Sermon Summary (5/03/20) “The Problem of Unanswered Prayer” (Mt 6:9-13; Mk 14:36)
The first time I gave a sermon on prayer was 15 years ago in July. I was shopping for this fountain pen in a stationery store downtown. On the way, I worried about a parking spot. “I’m giving a sermon on prayer, should I pray for a parking spot?” What the heck. And there right in front of the store, it couldn’t have been closer, was as parking spot. I ordered the pen. Next week, returning to pick it up, the same. I prayed for a parking spot and there it was. It couldn’t have been closer. I haven’t prayed for a parking spot since.
Does God answer prayers for parking spots? How much can I manipulate God? Should we be able to pray that bad things never happen to good people or that bad things always happen to bad people? Or that my test scores will always be right? Or that Johnny or Jamie’s knee will never be scrapped or they will never experience a broken heart?
What do you think prayer is for? Jesus said if we pray with faith that you can say to this mountain “move and be cast into the sea” that it will be so. What? Jesus spoke in hyperbole, exaggeration to the point of impossibility to make a point. Faith and prayer are important. Vital.
So what about miracles? Adam Hamilton has told the story more than once of broadsiding a car going at 40 mph when he was 16 and with no seatbelt. Everything stuffed under that dash yet he felt the arms of God around him pressings him back into the seat. God must have something left for him to do. He wears his seatbelt today because what God intended may be behind him.
Does God suspend the natural laws or the free will of others? What if God created the world so that some things required our prayer? God wants cooperation with us his creatures. He depends on us. Miracles of the heart happen too. When we pray, “Thy kingdom come,” we provide footing for the Holy Spirit to make others more loving, more generous, more gentle, to exercise self-control and miracles happen.
Yet some of our most fervent prayers are not answered. Jesus in the Garden: “Abba, Father, let this cup pass from me. Yet not my will but thine be done.” (Mk 14:36) Paul asked that a debilitating thorn be removed from his side (some think approaching blindness), and God told him, “my grace is sufficient for you.” (2 Cor 12:7-8) And Mary. Can you imagine the prayers of Mary? Do you think the cross was a satisfactory answer?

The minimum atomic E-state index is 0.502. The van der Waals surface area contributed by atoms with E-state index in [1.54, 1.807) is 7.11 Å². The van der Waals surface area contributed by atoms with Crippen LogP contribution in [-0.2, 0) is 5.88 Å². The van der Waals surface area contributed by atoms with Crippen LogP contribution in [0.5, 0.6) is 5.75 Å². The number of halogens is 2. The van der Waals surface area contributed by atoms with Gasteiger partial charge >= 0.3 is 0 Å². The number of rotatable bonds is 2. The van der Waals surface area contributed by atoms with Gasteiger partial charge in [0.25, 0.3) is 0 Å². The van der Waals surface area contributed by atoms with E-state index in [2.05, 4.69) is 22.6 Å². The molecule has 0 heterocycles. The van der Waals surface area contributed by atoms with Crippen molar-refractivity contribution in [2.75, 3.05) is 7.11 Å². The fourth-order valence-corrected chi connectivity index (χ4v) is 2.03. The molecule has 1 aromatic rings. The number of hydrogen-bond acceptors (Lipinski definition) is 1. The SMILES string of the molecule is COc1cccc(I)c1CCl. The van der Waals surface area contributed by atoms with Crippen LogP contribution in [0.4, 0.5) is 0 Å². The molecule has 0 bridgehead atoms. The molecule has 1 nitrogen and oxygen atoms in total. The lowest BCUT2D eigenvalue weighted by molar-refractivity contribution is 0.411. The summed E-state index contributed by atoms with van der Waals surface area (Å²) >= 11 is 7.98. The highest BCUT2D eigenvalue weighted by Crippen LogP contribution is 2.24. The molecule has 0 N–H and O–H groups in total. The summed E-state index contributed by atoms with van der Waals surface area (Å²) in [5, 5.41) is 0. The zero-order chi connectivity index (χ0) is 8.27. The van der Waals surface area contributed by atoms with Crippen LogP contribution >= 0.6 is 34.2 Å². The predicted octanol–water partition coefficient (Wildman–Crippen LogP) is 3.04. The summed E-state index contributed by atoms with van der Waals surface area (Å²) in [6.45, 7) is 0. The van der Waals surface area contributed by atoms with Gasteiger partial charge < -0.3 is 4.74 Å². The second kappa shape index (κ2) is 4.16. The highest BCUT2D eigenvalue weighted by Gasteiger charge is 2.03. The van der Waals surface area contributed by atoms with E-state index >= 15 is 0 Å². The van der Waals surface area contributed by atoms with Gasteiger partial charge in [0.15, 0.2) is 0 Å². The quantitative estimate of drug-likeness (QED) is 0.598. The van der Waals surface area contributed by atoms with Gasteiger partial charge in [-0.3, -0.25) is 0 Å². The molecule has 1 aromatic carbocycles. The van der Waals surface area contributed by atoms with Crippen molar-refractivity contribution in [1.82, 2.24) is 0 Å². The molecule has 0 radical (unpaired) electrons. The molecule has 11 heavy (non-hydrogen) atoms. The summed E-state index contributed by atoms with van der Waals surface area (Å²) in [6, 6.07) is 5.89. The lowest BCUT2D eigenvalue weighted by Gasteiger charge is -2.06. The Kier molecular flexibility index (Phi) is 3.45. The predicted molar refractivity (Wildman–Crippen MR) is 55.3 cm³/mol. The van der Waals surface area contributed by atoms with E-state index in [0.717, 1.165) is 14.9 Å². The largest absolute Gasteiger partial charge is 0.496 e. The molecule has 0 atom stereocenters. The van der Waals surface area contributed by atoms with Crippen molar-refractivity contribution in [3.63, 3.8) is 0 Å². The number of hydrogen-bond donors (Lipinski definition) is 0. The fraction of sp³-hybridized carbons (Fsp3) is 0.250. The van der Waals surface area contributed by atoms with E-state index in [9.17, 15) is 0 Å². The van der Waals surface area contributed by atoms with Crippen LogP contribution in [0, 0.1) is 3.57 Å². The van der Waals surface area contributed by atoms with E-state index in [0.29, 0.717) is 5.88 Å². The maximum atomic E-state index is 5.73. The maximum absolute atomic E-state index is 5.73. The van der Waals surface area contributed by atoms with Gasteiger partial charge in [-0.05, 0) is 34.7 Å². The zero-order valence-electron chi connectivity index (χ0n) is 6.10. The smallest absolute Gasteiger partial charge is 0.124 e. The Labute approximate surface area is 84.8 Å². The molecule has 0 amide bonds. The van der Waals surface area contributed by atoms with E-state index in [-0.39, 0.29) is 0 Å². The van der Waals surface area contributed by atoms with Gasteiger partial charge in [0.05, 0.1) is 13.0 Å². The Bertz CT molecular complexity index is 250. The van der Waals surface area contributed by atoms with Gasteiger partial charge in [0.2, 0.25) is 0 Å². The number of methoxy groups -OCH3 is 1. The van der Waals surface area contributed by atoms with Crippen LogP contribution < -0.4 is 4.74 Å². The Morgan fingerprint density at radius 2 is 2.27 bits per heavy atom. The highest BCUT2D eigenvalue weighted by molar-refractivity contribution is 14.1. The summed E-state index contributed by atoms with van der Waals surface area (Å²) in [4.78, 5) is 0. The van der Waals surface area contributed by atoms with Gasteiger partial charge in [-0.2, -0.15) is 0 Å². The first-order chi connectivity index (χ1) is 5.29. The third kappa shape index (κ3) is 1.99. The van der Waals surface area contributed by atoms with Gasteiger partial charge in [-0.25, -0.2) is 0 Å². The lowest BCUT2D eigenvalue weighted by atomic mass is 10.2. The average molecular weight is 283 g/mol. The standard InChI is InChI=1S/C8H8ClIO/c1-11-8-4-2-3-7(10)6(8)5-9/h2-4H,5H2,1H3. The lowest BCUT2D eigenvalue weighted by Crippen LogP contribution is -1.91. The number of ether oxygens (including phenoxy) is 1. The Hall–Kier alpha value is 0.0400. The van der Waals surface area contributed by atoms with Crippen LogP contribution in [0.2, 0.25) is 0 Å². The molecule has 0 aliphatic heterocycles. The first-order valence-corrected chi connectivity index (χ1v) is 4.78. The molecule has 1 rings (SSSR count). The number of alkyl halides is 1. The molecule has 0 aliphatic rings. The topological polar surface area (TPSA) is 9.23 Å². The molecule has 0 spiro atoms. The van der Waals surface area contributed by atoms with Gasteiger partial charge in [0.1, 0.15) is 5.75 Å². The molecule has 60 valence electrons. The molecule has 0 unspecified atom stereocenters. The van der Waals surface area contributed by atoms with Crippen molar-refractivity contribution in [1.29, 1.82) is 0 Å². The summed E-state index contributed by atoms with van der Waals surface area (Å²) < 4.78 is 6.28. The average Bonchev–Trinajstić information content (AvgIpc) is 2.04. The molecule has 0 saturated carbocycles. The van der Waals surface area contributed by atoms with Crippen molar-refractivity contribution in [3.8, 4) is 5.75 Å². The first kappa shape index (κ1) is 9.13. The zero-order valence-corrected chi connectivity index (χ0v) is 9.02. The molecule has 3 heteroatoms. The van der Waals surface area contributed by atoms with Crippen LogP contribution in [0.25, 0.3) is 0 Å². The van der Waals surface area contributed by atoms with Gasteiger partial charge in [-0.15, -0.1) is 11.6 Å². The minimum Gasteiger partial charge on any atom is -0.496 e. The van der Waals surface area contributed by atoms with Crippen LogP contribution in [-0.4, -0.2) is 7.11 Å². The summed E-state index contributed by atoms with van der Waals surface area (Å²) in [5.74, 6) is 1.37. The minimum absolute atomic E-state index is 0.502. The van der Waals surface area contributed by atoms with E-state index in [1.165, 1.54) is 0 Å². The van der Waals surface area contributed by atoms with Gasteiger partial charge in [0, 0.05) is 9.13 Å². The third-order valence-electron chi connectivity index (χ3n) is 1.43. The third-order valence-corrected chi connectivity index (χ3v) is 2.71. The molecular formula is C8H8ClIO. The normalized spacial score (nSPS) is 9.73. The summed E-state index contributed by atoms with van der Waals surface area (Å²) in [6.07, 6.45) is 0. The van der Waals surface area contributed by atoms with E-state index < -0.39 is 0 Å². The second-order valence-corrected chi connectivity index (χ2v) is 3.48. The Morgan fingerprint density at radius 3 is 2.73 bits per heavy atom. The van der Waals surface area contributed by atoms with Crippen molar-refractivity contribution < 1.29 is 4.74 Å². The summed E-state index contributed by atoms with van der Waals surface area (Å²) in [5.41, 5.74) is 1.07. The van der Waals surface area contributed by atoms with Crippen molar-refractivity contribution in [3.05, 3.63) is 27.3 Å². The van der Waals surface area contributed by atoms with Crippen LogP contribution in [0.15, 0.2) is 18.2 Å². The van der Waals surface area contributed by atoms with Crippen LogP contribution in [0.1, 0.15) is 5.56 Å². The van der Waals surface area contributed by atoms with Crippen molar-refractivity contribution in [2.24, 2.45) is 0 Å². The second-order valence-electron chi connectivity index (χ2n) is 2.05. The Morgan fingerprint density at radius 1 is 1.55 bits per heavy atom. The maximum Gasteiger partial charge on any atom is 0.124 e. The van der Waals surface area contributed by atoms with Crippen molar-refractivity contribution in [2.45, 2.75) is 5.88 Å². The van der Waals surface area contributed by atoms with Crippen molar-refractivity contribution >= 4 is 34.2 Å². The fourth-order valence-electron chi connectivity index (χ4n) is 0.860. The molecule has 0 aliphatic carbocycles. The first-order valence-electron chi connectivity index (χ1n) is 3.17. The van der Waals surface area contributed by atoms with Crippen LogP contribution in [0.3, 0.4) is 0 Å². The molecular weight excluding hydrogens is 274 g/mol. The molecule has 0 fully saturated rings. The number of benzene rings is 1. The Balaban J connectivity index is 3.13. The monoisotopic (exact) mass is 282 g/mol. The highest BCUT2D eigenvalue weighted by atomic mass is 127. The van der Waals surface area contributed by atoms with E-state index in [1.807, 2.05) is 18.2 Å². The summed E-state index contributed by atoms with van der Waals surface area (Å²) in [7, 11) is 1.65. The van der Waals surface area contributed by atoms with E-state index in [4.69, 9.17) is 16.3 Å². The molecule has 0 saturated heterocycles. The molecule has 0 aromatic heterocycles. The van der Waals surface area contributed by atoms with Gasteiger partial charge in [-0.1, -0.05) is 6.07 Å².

I would suggest if we want to understand prayer that we go directly to the prayer that Jesus taught us, the one we so often pray in rote without thought or meaning. Our understanding is there:
“Our Father.” While the OT God of the disciples was one of fear and judgment, at the most trying time of Jesus’ life, he addressed God as “Abba,” a term of endearment like Daddy, Poppa. Like crawling into the lap of your Daddy to tell him your most intimate troubles and to listen to what he is to tell us.
“Who Art in Heaven.” To the ends of the universe or as close as the air we breathe. Where God is and where he embraces those we love the most and the place where he will take us to himself.
“Hallowed by thy name.” A God worthy of adoration, “Worship the Lord with gladness, come into his presence with singing.” We need a phrase or verse of the Psalms on our lips.
“Thy Kingdom Come.” The heart of the prayer. God wants Eden restored. He wants our prayerful participation and our hands, heart, and feet in making it happen.
“Thy will be done.” The subject of next week’s sermon except to say that if we are to know God’s will, we need to listen. Part of our prayers, our devotions, are daily walk requires that we listen to God and soak in his guidance for us.
“Give us this day our daily bread.” Our personal petition. One person said God gives us our needs not our wants. Our needs today so that we don’t get wrapped up is the greed and grasping, the inordinate desire of tomorrow.
“Forgive us our trespasses.” Essential to our relationship with one another and with God.
“And lead us not into temptation but deliver us from evil.” Let nothing attack our faith.
Here’s what I notice about the prayer that Jesus taught us. Nowhere does it ask for miracles. Nowhere does it ask for the suspension of the natural laws. Nowhere does it ask to violate the free will of others. Nowhere does it ask for God to align his will to ours. But it seems to me that it does ask us to align our will with God’s.
Ten years ago in his book Why?, Adam Hamilton closed the chapter on unanswered prayer with this quote from Admiral Chester Nimitz: “I asked God for strength that I might achieve. I was made weak that I might learn to obey. I asked for health that I might do greater things. I was given infirmity that I might do better things. I asked for riches that I might be happy. I was given poverty that I might be wise. I asked for power that I might have the praise of men. I was given weakness that I might feel the need of God. I asked for all things that I might enjoy life. I was given life that I might enjoy all things. I got nothing that I asked for, but everything I hoped for. Almost despite myself, my unspoken prayers were answered. I am, among all men, most richly blessed.”
Prayer changes us. It does not ask God to align his will to ours, but asks instead that we align our will to his. May it be so with us.